Ed Carpenter’s ability to deliver the goods on the ovals has to put him in the conversation of potential winners for this month’s 97th Indianapolis 500. As practice starts today at the Brickyard, the IZOD IndyCar Series’ lone owner/driver is aiming to be a contender at IMS like he was in last year’s race.
Carpenter started 28th after crashing his primary No. 20 Ed Carpenter Racing Chevrolet on Pole Day and having to put a backup into the show on Bump Day. As the race wore on, he made his way up the pylon and was running third with 20 laps to go. But on Lap 181, a broken front wing adjuster on his car caused Carpenter to spin out of the battle for the lead.
“We broke a front wing adjuster in the middle of the race and I was trying to spin out on almost every lap,” Carpenter remembered going into this weekend. “But we had a fast car and I was driving it right on the edge at the end.
“It was a frustrating month of May until Race Day. Then, everything came together. Our pit stops were very good and the team made the proper adjustments during the race. It was just that wing adjuster that hurt us in the end.”
However, Carpenter and his team would eventually get that 500-mile race win in the 2012 season finale at Auto Club Speedway outside Los Angeles, as he passed Dario Franchitti on the final lap just before a wreck by Takuma Sato brought out the caution to freeze the field.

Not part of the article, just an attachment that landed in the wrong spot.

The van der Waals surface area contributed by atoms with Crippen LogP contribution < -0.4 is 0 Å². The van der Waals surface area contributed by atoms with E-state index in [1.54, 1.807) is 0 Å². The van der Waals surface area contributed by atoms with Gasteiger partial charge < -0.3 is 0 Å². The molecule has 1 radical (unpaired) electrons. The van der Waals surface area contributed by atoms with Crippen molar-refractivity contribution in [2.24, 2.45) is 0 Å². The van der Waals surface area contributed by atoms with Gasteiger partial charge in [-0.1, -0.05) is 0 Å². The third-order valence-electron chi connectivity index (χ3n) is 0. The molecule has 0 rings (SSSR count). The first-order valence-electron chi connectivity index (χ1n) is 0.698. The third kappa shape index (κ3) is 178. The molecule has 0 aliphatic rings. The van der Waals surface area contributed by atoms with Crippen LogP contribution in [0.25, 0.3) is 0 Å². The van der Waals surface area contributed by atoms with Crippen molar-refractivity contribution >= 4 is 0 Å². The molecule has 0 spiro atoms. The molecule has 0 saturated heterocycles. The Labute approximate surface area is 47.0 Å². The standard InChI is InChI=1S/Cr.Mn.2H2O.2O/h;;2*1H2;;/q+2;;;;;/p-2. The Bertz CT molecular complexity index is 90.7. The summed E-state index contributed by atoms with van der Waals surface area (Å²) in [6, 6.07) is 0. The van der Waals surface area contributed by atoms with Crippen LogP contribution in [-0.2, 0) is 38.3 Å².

That victory gives Carpenter the confidence that he and his group can fight the bigger teams this month at Indy.
“…Winning the Indy 500 is the primary goal every year,” he said. “I know the team has worked extremely hard during the off-season to prepare for this year’s ‘500’. Our team has now won a 500-mile race and I think we are as ready as we can be to be a strong contender for another 500 [mile] victory.”
SOCHI, Russia (AP) Formula One drivers are split over plans to test a new “shield” device to protect against flying debris.
The FIA will trial the transparent screen in the coming months for a potential introduction in 2018, as it pushes for greater head protection for drivers. Recent years have seen major head injuries in several motorsport series.
“I wouldn’t mind trying out the shield, seeing how is the visibility,” Mercedes driver Valtteri Bottas said on Thursday. “In terms of safety it would be a good step compared to what we have now.”
Red Bull’s Daniel Ricciardo was another supporter, saying “we’ve still got to see a bit more, but first impressions seem OK.”
The FIA previously seemed to favor a metal frame known as the “halo,” which was designed to stop a flying wheel hitting a driver’s head but was criticized by some drivers on aesthetic grounds.
Toro Rosso’s Daniil Kvyat said on Thursday he was “quite against” the shield and the halo. “The way Formula One should look should remain the same,” he added. “We have enough protection.”
Romain Grosjean of Haas voiced concern the “next step” would be completely closed cockpits.
Recent years have seen several high-profile head injuries, including the deaths of Formula Two driver Henry Surtees in 2009 when he was hit by a loose wheel and IndyCar driver Justin Wilson, who was struck by debris, in 2015.